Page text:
With a boost from supportive gifts, Bucknell is increasingly 'mindful' of student wellness needs
Colleges and universities have traditionally provided alcohol or drug counseling to students, but within the last decade, services that support student mental health and wellness have become increasingly in demand. In 2015, the Center for Collegiate Health reported that from 2009 to 2015, data from 139 colleges and universities showed a steady growth in the number of college students seeking counseling services on campus — and that the numbers will only continue to increase. Bucknell, however, has been especially proactive in providing services to its students.
"I consider Bucknell to be above average in what we provide, not only because we offer a variety of services, but also because of our staffing levels," says Kelly Kettlewell, a psychologist and director of the University's Counseling & Student Development Center. "We have eight full-time psychologists on staff, which is a ratio of about one for every 450 students. Nationwide, the norm is about one for every 1,500 students."
The counseling center's move in August from University Avenue to a more expansive and central campus space in the new Graham Building, adjacent to Sojka Pavillion, helped raise its profile.
The move highlighted the central importance of comprehensive student health and wellness and improved mental health support. Generous gifts from alumni and parents have funded new services and enhancements to existing ones.
One recent gift is the Dawson Family Fund, which supports the counseling center's suicide prevention program Question, Persuade, Refer, a well-regarded method embraced by many college campuses. More than 500 Bucknell students and staff — including resident assistants, trainers, coaches and public safety officers — have undergone the training.
The Dawson Family Fund also supports a new alcohol-abuse assessment tool, Brief Alcohol Screening and Intervention for College Students, or BASICS. Staff psychologists review the results of a student's online screening, and each student is provided a one-month follow-up appointment.
"Young people will struggle when they get to college," says Christina Dawson P'12, explaining the reason for the gift. "We wanted to make sure that the resources are there. You can't have a college campus without them."
Other Bucknellians have recognized how critical it is for college students to have access to treatment for addiction. Cathy and Ted Gronlund '60 recently designated an estate gift to support the counseling center's addiction services.
The Gronlunds are well aware that substance abuse is prevalent on college campuses. "We have experienced within our families the genetically predisposed link to addictions that many young people are not aware of yet," Ted Gronlund says. "Over the years we have seen how addiction can be misunderstood and the destruction it can bring to young lives. We wanted to have somewhere for the students to turn to if they needed help." The Theodore Gronlund Family Fund will fund substance-abuse prevention, education and recovery programs.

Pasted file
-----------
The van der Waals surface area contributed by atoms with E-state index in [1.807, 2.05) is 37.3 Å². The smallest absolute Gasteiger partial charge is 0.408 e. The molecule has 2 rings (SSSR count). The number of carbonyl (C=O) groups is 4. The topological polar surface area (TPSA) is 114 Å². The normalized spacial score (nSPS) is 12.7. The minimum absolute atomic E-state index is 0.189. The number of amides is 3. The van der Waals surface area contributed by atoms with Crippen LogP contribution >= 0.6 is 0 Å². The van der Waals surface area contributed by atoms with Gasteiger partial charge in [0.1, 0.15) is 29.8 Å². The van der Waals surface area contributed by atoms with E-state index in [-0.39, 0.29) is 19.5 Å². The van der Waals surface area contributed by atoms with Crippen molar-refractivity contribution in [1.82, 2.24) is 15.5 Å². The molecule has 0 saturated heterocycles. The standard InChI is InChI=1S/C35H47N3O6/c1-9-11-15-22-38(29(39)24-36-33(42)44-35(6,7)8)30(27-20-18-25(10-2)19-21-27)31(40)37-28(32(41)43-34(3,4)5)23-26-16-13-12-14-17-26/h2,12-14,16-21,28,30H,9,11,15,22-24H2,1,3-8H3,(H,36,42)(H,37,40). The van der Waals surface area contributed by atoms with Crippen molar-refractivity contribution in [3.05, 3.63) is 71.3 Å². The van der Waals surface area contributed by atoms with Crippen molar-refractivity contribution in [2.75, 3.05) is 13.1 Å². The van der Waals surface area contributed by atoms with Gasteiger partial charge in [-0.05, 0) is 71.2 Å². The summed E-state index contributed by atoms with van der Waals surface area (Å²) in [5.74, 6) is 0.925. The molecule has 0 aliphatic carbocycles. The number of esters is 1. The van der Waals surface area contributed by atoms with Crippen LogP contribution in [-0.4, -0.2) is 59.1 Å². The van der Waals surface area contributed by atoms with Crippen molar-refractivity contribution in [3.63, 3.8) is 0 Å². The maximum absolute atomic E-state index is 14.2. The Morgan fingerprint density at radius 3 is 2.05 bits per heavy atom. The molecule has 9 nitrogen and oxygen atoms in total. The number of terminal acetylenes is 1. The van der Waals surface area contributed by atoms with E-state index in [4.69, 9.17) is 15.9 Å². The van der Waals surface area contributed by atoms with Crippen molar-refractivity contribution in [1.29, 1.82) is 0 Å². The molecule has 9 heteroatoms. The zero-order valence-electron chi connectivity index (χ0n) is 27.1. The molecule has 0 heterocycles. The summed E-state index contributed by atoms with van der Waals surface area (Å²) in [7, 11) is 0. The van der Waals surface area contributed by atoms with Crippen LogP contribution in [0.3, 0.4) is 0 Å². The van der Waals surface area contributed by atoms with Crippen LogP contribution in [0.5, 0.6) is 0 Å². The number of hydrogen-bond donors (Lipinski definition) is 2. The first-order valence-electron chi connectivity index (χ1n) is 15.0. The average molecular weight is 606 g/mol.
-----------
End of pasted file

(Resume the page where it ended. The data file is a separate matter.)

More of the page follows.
Assessments and online services benefit students, but so do meditation and other mindfulness activities that reduce stress and anxiety. A recent gift from an alumna and her husband enables the counseling center to offer Koru Mindfulness, a method that takes age-old practices, such as breathing exercises, visualization and guided meditation, and applies them to college-specific situations, such as the stress of final exams or applying for an internship.
A Mindfulness Menu presents options that align with the Koru philosophy, from interaction with therapy dogs to guided meditation to yoga for mental health to mindful coloring. Ivan Flores '16, M'18, a graduate assistant at the counseling center, leads the coloring hour. Coloring offers a chance to unwind and concentrate on something other than schoolwork or other responsibilities, says Flores, who is pursuing a master's in education.
"People come in thinking about their day, but just sitting there coloring takes their minds off some of their worries for an hour," he says. Flores can actually see students' shoulders relax as they become less stressed and more comfortable while coloring, he says.
The recent health and wellness gifts are already making an impact throughout campus. Dean of Students Amy Badal says she has spoken with students who have been "very appreciative" of the increases in programs and support from the counseling center, specifically group offerings that deviate from more traditional one-on-one counseling.
"Offerings like the yoga for mental health classes and the therapy dogs have been very well attended, and I think they're absolutely helping to destigmatize mental health," she says. "The more programs and services we provide to reduce that stigma, the better. It helps students realize that they are not alone."
The gifts also help to reinforce what Badal believes is a core principle of Bucknell: that the University offers a holistic approach to education, not only through the curriculum but through student support systems as well.
"It's the idea of mind, body and spirit," she says. "At Bucknell, we focus on the whole student."
Bucknell Magazine — Spring 2017
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